The dying summer sun drenched the emerald meadows with a golden glow as it sunk deeper behind the clouds, staining them a bloody red. The long grasses rustled softly in the gentle breeze and swayed with a soft whispering noise that could be heard clearly through the still air. Far above the land a flock of birds wheeled through the azure sky, calling joyfully to each other and moving in perfect unison together. They flew in and out of the shadows of the Misty Mountains, the peaks of which rose to dizzying heights and were tipped with glimmering snow on their precipices of jet. The rushing river Bruinen ran through this lush paradise its clear water bouncing over the rocky banks. All was well in this land. The shadow of the Dark Years had been lifted and the elven dwelling of Imladris was free from any ghost of the evil that had so threatened it before.
The land of Imladris was ruled by Lord Elrond Halfelven who had protected it from Sauron’s influence by the elf ring he wielded but now that ring was failing and the power he had exerted was diminishing. The elves could not stay there for many years longer, they were a sad folk whose true land lay beyond the great ocean. They would fade from their fair form were they to stay in Middle Earth without the Great Ring Vilya’s power to preserve and heal them and their land. Elves had been leaving Imladris ever since Sauron’s downfall and going to Mithlond to depart across the sea and even the folk there were slowly dwindling. The Lord Elrond and his sons were destined to remain until all others had gone, and it would be a sad day when they themselves left the shores of Middle Earth, never to return. His sons were sitting together now in their gardens, lazing beneath the shade of the trees and enjoying the last rays of the sun. They were the renowned warriors Elladan and Elrohir, who lived with their father and wandered the Wilds of the world seeking adventure and labouring against the dark forces. They were as close as brothers could be, and there were few outside their friends who could tell them apart. Both were tall in stature, dark haired and fair of face and both were highly skilled with a bow and arrow. The differences between them were few, Elrohir’s eyes were of a darker grey colour than his brother’s which were grey-blue. Elladan also had a tiny link of three freckles beneath his chin but these could only be seen if he raised his head, and far from lessening his beauty were found by most to be rather endearing. Neither were concerned with the weighty issues concerning their departure at the moment though. They were content to enjoy the final sunshine of the summer with a comfortable sense of lethargy.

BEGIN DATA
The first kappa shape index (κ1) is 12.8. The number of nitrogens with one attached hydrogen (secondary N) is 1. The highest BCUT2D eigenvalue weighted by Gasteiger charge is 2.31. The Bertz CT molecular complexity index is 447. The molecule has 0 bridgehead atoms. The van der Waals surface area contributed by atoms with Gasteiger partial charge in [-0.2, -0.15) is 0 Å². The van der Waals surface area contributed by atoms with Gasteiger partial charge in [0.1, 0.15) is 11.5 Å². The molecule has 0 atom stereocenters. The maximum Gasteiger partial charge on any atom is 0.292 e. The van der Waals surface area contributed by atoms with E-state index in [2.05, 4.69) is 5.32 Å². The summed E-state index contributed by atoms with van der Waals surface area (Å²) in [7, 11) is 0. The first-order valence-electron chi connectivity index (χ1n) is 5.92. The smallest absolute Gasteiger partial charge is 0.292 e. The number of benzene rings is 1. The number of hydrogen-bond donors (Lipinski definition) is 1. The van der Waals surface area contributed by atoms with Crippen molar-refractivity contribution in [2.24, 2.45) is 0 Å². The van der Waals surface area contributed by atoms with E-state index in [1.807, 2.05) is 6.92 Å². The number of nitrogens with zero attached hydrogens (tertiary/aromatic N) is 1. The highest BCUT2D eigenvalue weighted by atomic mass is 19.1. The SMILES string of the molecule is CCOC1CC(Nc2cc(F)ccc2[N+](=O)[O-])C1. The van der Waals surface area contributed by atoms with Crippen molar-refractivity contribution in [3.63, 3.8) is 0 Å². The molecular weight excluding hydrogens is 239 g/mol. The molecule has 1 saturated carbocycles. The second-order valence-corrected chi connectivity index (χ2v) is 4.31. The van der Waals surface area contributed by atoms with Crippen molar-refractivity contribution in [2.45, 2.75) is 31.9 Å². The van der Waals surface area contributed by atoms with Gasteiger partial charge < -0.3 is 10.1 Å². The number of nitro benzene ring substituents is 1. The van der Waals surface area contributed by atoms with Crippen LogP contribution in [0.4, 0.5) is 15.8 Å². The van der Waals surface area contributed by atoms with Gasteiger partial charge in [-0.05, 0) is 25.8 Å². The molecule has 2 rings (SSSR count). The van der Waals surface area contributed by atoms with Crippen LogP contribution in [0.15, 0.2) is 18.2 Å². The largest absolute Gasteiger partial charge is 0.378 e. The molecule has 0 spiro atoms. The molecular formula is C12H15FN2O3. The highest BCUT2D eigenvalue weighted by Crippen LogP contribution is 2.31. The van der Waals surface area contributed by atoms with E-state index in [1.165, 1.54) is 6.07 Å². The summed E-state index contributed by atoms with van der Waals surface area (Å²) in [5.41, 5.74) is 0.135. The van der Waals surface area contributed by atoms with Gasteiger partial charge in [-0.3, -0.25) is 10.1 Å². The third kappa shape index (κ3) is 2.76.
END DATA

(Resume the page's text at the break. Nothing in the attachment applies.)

“Tonight is the feast to celebrate the betrothal of Master Arciryas and Lady Vanimeldë,” Elrohir said wearily, “do you think you will attend?”
Elladan groaned unhappily at the prospect and rolled over to face his brother,
“I have no choice,” he said, “father wishes us both to make an appearance though we both know it will give little pleasure to either,”
“Oh I don’t know, but I know will take more pleasure in it than you considering you were once so enamoured with the lady whose marriage we are to celebrate.” Elrohir narrowed his eyes teasingly, knowing full well that he would incite his brother’s irritation by such a remark and hoping that he would do so.
“Never was that so!” Elladan exclaimed with vehemence,
Elladan frowned, “Elrohir, my dear misguided brother, when once have I declared that I desired Lady Vanimeldë as wife?”
Elrohir was forced to admit as such, “Well, perhaps you did not, but you did profess your admiration for her in no uncertain terms.”
“So did you.” Elladan retorted, his brow furrowed. Both brothers had been rather taken aback when first beholding the lady, but Elrohir had hoped Elladan had forgotten that minor point.
“Yes but I did not mope around for days after hearing that she was to wed.” he said.
“Nor did I!” Elladan cried then realised that they were within earshot of many, Elrohir grinned as his brother suddenly lowered his voice, “I did not mope around for days as you should well be able to remember. I do not deny that I find her beauty and manner to be somewhat appealing yet she is too mindful of her own pretensions to be anything other than a fleeting desire.”